The Good | finding joy

I finally have a grip on my eating. I joined four others for a week of clean eating, and I almost nailed it! Eliminating sugar, wheat and dairy is no easy task but I’ve done it before and I’m doing it again. With the exception of a wee bit of coconut sugar in my coffee, I’m very satisfied with my improvement in food choices. It sounds so weird to write this, given that eating healthy used to be my norm. The side benefit is that my kids are eating healthier too, and they’re liking it!

Sure I’ve shed a bit of weight and I can tell (I’m not weighing myself, remember), but it’s the clear head and no naps required that are my main wins. So. Happy. I’m noticing a glimmer of confidence returning.

I’ve noticed an improvement in my emotions and mental processes too. We all know what we put in our mouths affects our well being, but it’s a whole different matter to take charge and ensure we do something about it!

I stumbled upon Dr. Susan David’s work this week and I love her message! I haven’t bought her book yet, Emotional Agility, but I will be. In her Ted Talk, three comments got my attention:

  1. I was praised for being strong. One of my triggers is being told how strong I am. Sometimes I’d really rather not have to be, but in retrospect, I’ve become grateful for that strength.
  2. Courage is fear…walking. Wow. I relate to that on so many levels. I have lived courageously, I’ve survived and I continue to walk with courage.
  3. Life’s beauty is inseparable from its fragility. The juxtaposition of my love of life and the pain I’ve experienced is wrapped up in that sentence.

The Bad | what’s not working

I’m still not active enough. I’m becoming more accountable to certain people and I’ve signed up for a jiu-jitsu class. I have a long-standing shoulder injury I’m dealing with so won’t be tackling anyone anytime soon, but the reality is, the movements and stretches can be modified to suit my physical ability. No excuses.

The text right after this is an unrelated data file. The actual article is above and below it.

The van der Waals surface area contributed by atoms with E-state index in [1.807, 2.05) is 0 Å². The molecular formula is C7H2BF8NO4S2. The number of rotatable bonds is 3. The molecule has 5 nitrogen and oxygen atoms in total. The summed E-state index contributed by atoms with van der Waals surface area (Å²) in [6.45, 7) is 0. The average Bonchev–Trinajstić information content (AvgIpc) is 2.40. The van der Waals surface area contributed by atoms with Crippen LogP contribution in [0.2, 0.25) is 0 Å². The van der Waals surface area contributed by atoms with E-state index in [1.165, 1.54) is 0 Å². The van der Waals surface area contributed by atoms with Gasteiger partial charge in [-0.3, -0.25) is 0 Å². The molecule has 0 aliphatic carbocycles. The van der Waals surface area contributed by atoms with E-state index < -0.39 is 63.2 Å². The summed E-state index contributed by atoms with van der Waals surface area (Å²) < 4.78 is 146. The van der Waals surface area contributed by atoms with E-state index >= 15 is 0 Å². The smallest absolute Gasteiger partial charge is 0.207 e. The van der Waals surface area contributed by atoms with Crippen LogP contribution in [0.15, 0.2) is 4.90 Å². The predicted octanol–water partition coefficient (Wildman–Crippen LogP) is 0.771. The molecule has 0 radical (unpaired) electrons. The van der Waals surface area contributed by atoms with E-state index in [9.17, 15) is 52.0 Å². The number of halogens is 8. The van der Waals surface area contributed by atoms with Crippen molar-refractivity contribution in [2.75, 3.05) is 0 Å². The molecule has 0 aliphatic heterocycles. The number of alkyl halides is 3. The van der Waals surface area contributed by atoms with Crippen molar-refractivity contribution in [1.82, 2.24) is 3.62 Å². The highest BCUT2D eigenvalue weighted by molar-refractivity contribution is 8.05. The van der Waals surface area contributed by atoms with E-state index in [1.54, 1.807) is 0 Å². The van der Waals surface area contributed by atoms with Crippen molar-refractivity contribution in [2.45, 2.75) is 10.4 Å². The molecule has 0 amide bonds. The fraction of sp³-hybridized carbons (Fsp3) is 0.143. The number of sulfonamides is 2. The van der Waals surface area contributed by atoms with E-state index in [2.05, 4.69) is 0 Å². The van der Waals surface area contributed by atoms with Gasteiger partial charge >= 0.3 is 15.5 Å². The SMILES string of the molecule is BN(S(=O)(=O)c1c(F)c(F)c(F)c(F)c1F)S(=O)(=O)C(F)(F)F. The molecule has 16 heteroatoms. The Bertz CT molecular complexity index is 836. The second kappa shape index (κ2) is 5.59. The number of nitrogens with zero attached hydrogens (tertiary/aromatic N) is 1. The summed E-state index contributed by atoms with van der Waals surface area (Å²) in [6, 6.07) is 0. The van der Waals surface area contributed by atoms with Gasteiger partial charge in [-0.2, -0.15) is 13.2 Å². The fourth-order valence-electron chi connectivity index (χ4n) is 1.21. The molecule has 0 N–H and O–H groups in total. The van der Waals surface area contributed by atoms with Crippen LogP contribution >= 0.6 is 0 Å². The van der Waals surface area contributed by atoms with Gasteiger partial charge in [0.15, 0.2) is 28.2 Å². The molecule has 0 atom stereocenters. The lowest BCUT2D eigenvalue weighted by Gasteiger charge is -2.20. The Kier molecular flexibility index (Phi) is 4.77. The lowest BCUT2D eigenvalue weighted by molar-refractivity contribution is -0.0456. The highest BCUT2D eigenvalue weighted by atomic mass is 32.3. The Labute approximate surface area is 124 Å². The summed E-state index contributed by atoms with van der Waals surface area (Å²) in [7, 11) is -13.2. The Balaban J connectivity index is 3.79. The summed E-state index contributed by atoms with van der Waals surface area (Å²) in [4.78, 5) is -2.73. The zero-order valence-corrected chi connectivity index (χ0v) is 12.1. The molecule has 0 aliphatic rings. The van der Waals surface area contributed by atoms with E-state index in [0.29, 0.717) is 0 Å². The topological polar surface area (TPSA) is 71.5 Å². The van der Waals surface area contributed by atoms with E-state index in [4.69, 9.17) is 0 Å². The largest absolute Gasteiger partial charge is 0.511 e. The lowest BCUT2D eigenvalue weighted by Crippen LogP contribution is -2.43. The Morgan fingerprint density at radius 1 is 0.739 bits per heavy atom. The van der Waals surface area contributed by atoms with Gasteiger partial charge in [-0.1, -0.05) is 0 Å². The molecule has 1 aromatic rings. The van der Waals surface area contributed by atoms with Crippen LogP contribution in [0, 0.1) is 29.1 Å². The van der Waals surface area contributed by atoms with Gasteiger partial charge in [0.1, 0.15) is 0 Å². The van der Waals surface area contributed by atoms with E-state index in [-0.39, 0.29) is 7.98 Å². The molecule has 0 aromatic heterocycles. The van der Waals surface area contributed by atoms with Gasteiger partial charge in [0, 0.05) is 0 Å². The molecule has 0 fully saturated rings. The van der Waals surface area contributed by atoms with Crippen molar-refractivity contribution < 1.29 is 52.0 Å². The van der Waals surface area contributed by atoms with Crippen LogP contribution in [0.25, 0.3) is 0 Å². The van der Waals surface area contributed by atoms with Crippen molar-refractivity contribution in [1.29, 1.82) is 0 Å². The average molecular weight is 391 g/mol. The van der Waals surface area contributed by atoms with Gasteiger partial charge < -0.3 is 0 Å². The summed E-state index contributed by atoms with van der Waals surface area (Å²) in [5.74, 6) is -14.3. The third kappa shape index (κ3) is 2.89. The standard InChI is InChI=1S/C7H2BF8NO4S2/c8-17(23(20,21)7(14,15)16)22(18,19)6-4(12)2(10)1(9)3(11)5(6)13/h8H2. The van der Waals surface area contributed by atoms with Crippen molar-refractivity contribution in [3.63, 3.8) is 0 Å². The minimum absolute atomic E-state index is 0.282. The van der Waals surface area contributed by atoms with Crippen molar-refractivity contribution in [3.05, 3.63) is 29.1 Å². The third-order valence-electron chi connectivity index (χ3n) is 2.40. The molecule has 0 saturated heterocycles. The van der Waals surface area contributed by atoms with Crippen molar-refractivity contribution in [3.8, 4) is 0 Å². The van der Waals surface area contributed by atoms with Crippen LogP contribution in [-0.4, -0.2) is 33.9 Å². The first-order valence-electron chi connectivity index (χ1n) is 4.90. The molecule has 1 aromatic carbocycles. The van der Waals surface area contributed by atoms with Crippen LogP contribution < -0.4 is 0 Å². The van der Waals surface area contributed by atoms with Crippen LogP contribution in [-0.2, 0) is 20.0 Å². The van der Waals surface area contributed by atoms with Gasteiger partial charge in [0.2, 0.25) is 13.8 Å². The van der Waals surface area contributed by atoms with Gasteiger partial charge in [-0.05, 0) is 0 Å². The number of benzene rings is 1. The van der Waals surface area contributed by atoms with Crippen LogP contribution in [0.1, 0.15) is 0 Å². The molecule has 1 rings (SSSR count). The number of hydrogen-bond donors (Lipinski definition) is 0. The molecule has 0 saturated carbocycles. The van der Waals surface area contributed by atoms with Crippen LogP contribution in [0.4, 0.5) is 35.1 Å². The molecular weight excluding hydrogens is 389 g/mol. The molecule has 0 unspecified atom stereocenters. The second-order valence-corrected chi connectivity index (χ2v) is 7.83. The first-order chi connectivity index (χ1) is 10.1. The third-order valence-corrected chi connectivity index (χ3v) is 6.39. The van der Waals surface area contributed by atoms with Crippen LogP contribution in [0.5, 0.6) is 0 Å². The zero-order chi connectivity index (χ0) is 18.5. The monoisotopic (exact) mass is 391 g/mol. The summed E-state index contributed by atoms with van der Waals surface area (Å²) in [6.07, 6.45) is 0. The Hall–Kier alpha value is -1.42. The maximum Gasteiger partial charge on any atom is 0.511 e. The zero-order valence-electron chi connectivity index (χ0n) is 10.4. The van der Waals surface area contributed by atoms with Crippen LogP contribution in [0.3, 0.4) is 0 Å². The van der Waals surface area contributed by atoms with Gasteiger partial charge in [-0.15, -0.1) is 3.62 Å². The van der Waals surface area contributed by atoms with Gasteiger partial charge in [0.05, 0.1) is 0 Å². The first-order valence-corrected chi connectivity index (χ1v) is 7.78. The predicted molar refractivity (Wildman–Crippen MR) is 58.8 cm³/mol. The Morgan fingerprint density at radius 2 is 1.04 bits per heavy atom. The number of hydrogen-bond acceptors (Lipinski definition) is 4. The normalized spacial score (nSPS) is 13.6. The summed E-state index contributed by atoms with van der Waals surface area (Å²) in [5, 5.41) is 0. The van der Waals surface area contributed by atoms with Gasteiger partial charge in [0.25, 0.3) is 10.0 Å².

In the days leading up to the Olympics, I came across the story of Mark McMorris, a Canadian snowboarder who almost lost his life last March. He was still named to the Olympic team as long as he was fully recovered in time. He more than met the challenge and I was so moved by his story. He is now my inspiration as I continue on my own journey. It is truly worth the 45 minutes of your life to marvel at his recovery and to gain inspiration from. I’ll be watching him closely as he competes!

The Ugly | what I’m fighting

The mental beating: I’m not doing enough, I’m never going to be ready for the run in August, once again my grandiose venture is just too, well, grandiose. It’s my mental capacity that’s been my biggest challenge, but it’s also been where I’m finding my greatest growth right now.

  • I’m processing grief – the great losses I’ve experienced since my concussion, that only I know.
  • I’m recognizing where my negative self-talk has blocked me and I’m finally getting somewhere with changing it.
  • Some days my emotions drive me around a bend. I’ve been told once or twice that I’m “too emotional”. I’ve come a long way, and the above Ted Talk along with her workbook and quizzes have been eye opening and helpful.

The Takeaway